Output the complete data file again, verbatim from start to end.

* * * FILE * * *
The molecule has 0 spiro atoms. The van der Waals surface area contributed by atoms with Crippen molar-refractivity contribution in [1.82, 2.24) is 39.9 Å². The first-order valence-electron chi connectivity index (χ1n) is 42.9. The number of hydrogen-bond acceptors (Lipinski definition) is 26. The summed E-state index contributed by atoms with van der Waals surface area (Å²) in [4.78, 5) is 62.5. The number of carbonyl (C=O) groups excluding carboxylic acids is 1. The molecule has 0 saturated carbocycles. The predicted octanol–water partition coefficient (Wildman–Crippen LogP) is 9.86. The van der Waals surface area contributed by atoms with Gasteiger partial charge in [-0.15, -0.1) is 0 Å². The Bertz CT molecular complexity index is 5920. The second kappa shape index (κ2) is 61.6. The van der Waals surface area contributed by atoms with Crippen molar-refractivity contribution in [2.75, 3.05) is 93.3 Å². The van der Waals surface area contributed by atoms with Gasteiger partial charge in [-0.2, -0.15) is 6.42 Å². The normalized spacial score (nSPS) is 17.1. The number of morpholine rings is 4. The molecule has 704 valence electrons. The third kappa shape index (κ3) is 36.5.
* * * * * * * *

The molecule has 0 spiro atoms. The van der Waals surface area contributed by atoms with Crippen molar-refractivity contribution in [1.82, 2.24) is 39.9 Å². The first-order valence-electron chi connectivity index (χ1n) is 42.9. The number of hydrogen-bond acceptors (Lipinski definition) is 26. The summed E-state index contributed by atoms with van der Waals surface area (Å²) in [4.78, 5) is 62.5. The number of carbonyl (C=O) groups excluding carboxylic acids is 1. The molecule has 0 saturated carbocycles. The predicted octanol–water partition coefficient (Wildman–Crippen LogP) is 9.86. The van der Waals surface area contributed by atoms with Gasteiger partial charge in [-0.15, -0.1) is 0 Å². The Bertz CT molecular complexity index is 5920. The second kappa shape index (κ2) is 61.6. The van der Waals surface area contributed by atoms with Crippen molar-refractivity contribution in [2.75, 3.05) is 93.3 Å². The van der Waals surface area contributed by atoms with Gasteiger partial charge in [-0.2, -0.15) is 6.42 Å². The normalized spacial score (nSPS) is 17.1. The number of morpholine rings is 4. The molecule has 704 valence electrons. The third kappa shape index (κ3) is 36.5.